Like in 1998, PAL management insists its current predicament was borne out of a similar external crisis but on a global scale, which is trying to ground the flag-carrier yet again.

This was aggravated by the continued rise in jet fuel prices, the downgrade of the Philippines’ aviation safety rating to Category 2 status by the United States Federal Aviation Administration, the European blacklist of local carriers, and cut-throat competition.

Amid such challenges, Jaime Bautista, PAL president, said the airline’s rationalization program is its lifeline to the future.

Like most airlines around the world, the flag-carrier has been affected and continues to be affected by the global recession and slowdown in travel, the executive said.

“Because of the recession, people don’t like to travel. The demand has gone down,” he said.

Bautista said PAL’s predicament is unique among Philippine carriers, since the flag-carrier has the largest exposure to the international market.

Based on contribution by route, PAL’s international flights comprised about 75.2 percent of total revenues, with the trans-Pacific route accounting for 32.6 percent, and the Asia and Australia routes another 42.6 percent.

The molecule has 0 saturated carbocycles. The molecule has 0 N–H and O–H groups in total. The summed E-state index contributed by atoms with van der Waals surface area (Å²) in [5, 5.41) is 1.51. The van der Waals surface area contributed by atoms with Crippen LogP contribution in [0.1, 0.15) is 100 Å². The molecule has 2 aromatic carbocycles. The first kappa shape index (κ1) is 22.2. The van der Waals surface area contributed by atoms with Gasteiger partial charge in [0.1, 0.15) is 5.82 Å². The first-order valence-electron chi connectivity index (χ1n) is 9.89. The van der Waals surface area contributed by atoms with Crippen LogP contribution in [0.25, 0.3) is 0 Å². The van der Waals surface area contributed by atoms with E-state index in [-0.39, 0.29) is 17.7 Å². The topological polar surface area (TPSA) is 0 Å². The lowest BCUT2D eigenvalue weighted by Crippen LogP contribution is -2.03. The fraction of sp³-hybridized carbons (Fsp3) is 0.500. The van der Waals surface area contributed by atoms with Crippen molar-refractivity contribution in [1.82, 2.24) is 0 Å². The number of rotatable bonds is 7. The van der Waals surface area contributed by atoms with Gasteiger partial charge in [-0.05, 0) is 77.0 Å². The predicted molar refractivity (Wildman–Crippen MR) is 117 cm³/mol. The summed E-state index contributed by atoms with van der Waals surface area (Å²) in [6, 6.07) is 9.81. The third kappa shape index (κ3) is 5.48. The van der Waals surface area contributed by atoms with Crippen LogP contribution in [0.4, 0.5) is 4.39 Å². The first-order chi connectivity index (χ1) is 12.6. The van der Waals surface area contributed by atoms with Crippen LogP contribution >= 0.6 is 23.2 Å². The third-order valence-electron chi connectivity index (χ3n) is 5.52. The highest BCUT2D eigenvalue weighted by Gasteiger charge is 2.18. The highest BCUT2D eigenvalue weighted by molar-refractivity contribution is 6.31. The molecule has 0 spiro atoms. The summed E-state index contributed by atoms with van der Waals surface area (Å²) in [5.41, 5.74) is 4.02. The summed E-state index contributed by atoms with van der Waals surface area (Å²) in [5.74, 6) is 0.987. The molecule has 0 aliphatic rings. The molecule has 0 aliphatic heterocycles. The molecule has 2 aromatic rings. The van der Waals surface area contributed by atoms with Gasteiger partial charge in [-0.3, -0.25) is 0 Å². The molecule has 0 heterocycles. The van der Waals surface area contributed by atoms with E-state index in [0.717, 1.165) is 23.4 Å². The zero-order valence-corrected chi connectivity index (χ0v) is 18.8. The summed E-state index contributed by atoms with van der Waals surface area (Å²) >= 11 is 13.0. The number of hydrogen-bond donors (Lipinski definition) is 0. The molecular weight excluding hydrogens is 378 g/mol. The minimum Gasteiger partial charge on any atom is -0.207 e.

Domestic routes comprise only 24.8 percent of total revenues.

PAL’s international passenger traffic fell by 6.4 percent to 3.38 million last year from 3.61 million passengers in 2008, whereas domestic traffic increased to 4.91 million from 4.03 million over the same period.

In contrast, leading rival Cebu Pacific’s international passenger volume rose 22.72 percent to 1.62 million in 2009 from 1.32 million passengers the year before.

Its domestic traffice also went up to 5.35 million in 2009 from 4.46 million passengers in 2008.

Erroneous fuel hedge
Bautista said an inhospitable global environment turned for the worse when fuel prices shot up.

As early as 2008, airlines around the world bore the brunt of rising fuel prices, which hit records of $130 to $150 per barrel.